Langston Hughes, whose literary legacy is enormous and varied, was closeted, but homosexuality was an important influence on his literary imagination, and many of his poems may be read as gay texts.
The writers of the Beat Generation, many of whom were gay or bisexual, endorsed gay rights as a part of their rebellion against inhibition and self-censorship.
The Comedy of Manners, which flourished on the Restoration stage, has been particularly amenable to twentieth-century gay male writers as a vehicle for social satire in both dramatic and nondramatic works.
Using his and his family's experiences, particularly his childhood in Raleigh, North Carolina, and his own wacky perspective on life, David Sedaris has become a world-famous humorist, comedian, writer, playwright, and radio personality.
From the great modernist writers of the 1920s and 1930s to the pulp writers of the 1950s to the lesbian writers of today, lesbian novelists have had a powerful impact on the lesbian community.
From its beginning, the nineteenth century in England had a purposeful homosexual literature of considerable bulk, both male and female, though it was fettered by oppression.
Persecuted for his homosexuality by the Castro government he had once championed, Cuban novelist, essayist, and poet Reinaldo Arenas challenged all types of ideological dogmatism.
Baudelaire was among the first French poets to include lesbians as subjects.
Dr. Jeffrey John.
Dr. Jeffrey John, Dean of St. Albans, has endorsed marriage equality in a new video issued by Great Britain's Out4Marriage campaign. The most senior openly gay cleric in the Church of England denounced the Church's opposition to same-sex marriage and said that God favors marriage equality.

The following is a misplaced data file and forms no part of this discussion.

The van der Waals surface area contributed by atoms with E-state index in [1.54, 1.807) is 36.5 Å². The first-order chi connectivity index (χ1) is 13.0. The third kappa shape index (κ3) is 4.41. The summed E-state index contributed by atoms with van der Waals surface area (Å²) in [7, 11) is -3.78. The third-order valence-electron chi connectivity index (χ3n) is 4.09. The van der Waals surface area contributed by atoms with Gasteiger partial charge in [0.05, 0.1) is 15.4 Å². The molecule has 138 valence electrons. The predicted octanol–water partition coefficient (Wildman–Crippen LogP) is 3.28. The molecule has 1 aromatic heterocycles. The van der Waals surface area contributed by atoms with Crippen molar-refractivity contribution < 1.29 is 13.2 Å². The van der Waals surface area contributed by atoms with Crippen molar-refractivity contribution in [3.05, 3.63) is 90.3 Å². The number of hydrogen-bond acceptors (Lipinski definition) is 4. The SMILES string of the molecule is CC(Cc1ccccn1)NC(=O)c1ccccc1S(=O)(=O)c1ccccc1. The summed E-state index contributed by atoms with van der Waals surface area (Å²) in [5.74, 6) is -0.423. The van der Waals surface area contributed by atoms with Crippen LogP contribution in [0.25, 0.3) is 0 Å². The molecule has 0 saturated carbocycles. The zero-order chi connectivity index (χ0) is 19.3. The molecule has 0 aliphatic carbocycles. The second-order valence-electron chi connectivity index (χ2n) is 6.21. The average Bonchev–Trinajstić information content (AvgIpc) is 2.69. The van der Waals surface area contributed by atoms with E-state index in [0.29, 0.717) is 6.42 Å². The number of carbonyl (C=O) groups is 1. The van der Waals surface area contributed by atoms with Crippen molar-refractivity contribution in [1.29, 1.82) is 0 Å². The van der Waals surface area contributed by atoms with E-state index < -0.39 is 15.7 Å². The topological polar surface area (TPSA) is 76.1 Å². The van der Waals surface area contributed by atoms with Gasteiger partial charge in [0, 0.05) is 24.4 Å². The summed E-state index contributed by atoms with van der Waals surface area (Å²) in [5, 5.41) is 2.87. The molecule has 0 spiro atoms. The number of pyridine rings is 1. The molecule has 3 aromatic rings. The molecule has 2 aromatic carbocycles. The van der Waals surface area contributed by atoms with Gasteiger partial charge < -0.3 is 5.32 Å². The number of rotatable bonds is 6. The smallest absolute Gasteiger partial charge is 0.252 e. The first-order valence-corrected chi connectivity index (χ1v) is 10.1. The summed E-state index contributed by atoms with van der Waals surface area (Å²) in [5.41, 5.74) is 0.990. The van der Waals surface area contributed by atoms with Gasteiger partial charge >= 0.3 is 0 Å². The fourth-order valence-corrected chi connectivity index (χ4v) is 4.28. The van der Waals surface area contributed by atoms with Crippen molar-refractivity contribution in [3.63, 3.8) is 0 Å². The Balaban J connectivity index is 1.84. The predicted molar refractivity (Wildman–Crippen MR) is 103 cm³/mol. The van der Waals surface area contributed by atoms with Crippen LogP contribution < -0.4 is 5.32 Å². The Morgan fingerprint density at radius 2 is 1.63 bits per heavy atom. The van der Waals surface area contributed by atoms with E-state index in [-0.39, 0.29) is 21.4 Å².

As Stephen Gray reports in PinkNews, Dr. John said that the institutional Church was speaking "without integrity" when it opposed an equal right to a civil marriage for gay and lesbian couples.
His video made for the Out4Marriage campaign was released on July 23, 2012, the day before he is scheduled to attend a reception for the glbtq community hosted by Prime Minister Cameron at Number 10 Downing Street.
In the video, John says he is "very glad about and grateful for" the government's promise to achieve marriage equality by 2015.
But, he adds, "I am also sad because the Church that I love and serve is opposing it, when it should be rejoicing at it. And sad because the Church is meant to show Christ's face to the world and on this subject, it doesn't."
"The Gospel says that God is love; the Doctrine of the Trinity says that God Himself exists as a Union of Persons in love and that He made us in His own image. In other words, He made us persons who are capable of loving one another as He loves us. The Church calls marriage holy and a sacrament because when two people love another so much that they want to be united for life, then that commitment, that covenant of love between them, reflects something of God's own nature, His kind of loving in us."
"When we love somebody so much that we really do care more about them than we do ourselves, then we have found the greatest thing in life--the holiest part of us."
He concedes that gay and lesbian couples cannot conceive children themselves, but points out that neither can a hetreosexual couple if they are infertile or past the age of childbearing. "The Church has never refused to marry a hetreosexual couple that can't have children, so why refuse gay couples?"
Speaking directly to gay people, he pleads that we not "judge God by the Church. The official Church doesn't speak with integrity on this issue and so, frankly, doesn't deserve to be listened to."